Monday, April 15, 2013

Taxes are the price we pay to live in an insane society

It's that time of year again. Time for all Americans to take Uncle Sam's annual insanity quiz: if you can get through the tax forms and still think it all makes sense, congratulations, you're nuts! Notice that I'm not even criticizing tax rates or tax burdens for being too high. At this point I'm only complaining that the process is bat guano crazy.

There are lots of ways to raise as much revenue as we raise today while being immensely more efficient not to mention being fairer. We don't even have to give up all those wonderful special interest giveaways. There are plenty of ways to subsidize them and incentivize behavior otherwise to support all the various things without which society would break down--like jobs for tax preparers, mortgage interest rebates, 366-day stock holdings, and trains running to nowhere. Or would straightforward, simple subsidies be too obviously indefensible?

Regardless, here are my top alternatives to our current tax nightmare (each would be a wholesale replacement of all that befuddles us today):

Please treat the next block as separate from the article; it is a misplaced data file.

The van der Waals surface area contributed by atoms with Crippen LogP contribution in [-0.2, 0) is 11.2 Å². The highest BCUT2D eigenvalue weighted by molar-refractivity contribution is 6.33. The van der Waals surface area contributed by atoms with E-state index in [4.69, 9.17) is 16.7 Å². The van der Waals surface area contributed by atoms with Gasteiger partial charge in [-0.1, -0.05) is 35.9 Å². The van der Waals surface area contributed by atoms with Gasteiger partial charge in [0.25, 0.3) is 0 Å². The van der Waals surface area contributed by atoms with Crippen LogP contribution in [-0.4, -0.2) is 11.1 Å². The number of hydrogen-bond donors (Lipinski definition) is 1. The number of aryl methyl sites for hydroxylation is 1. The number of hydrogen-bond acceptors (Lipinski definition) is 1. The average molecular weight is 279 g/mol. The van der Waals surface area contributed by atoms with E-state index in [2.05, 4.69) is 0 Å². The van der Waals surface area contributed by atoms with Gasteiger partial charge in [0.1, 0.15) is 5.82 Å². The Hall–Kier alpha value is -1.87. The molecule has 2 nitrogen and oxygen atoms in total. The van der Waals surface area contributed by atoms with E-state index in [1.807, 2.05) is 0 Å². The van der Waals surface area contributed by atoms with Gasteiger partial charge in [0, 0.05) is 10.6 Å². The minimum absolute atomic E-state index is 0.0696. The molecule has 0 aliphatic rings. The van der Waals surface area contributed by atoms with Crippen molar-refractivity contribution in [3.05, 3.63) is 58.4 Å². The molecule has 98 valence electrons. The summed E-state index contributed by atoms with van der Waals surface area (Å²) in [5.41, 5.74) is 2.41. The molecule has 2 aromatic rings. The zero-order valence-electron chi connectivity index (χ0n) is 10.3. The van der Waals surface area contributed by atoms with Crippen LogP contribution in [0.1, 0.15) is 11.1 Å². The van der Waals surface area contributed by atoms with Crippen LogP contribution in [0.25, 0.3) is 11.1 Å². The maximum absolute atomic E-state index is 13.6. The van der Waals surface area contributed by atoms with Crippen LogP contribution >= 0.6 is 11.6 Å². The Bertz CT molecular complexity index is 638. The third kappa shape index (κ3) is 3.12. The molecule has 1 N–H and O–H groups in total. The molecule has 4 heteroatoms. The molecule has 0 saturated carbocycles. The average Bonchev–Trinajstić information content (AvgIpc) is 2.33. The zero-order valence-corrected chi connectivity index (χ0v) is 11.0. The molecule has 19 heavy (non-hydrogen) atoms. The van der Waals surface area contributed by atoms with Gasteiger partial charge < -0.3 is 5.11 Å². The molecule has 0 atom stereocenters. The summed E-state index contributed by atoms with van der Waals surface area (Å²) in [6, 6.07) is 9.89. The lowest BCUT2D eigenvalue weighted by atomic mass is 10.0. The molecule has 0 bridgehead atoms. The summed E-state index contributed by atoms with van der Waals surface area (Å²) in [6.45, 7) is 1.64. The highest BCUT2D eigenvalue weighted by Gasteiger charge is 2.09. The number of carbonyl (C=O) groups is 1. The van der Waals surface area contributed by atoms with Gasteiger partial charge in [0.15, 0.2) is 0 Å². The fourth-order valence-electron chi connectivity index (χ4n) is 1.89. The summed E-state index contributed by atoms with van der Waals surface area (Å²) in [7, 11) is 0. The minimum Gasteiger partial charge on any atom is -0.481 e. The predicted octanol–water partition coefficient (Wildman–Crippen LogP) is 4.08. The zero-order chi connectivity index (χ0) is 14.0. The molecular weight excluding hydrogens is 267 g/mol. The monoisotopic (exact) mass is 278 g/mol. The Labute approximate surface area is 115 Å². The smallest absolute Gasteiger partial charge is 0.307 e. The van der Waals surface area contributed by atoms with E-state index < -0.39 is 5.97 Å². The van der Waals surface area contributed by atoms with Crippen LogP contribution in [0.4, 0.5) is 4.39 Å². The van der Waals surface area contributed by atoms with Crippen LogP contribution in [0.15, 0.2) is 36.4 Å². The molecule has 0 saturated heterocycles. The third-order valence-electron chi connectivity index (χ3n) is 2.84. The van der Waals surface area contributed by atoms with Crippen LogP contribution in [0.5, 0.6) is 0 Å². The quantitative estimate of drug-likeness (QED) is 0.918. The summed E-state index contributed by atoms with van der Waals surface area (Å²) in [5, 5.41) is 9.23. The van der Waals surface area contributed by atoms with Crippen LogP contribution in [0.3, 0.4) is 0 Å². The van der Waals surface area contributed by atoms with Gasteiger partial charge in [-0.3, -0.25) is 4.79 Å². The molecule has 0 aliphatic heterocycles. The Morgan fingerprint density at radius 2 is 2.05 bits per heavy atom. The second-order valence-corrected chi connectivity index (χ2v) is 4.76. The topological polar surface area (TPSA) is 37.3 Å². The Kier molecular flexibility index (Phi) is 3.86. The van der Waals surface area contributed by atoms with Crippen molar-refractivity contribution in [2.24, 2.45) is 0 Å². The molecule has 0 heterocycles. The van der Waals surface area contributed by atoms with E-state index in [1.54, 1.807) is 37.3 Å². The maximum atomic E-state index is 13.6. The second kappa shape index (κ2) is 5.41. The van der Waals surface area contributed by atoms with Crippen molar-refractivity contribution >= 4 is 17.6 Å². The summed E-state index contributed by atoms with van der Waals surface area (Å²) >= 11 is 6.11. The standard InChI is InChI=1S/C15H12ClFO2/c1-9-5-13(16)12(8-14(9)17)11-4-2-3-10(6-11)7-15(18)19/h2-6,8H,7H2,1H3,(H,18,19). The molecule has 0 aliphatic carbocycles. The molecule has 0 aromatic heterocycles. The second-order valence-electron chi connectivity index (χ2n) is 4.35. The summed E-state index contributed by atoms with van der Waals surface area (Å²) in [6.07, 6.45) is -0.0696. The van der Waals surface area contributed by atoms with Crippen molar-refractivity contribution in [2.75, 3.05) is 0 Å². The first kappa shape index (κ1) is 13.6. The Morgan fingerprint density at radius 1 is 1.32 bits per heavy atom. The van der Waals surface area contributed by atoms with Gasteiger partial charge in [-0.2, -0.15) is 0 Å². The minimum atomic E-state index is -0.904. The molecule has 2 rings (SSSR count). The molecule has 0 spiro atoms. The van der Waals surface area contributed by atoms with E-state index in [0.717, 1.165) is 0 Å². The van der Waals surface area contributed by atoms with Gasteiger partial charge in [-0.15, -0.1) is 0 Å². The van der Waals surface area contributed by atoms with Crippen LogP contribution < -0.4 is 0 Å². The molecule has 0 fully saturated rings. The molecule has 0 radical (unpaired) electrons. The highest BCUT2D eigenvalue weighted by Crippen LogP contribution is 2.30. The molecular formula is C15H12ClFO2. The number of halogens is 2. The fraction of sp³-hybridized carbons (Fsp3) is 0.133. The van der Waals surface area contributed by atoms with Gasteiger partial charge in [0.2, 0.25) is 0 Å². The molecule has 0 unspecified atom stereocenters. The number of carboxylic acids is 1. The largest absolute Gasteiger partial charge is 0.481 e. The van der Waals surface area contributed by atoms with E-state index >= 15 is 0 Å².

• A value-added tax (VAT) applicable to all goods and services--no exceptions.
  • A final goods and services sales tax as described here.
  • A total compensation payroll tax (this means all wages and benefits including education/training, equity including stock options, and health insurance, et al. would be taxable benefits).
The whole mess reminds me of this:

Today also marks the infamous 2-year anniversary of Black Friday as it is known in the poker community. That is the day that a US Attorney unsealed an indictment against Internet poker companies sloppily labeling online poker a crime, a baseless charge that was later dropped, and shutting down effectively all online poker in the United States. As the cases against those charged with money laundering and bank fraud continue to play out and millions of dollars in player funds sit in limbo, it is not at all surprising that a government-created, quasi-black market attracted shady characters and suboptimal market outcomes. The Poker Players Alliance continues the fight for freedom.

No comments:

Post a Comment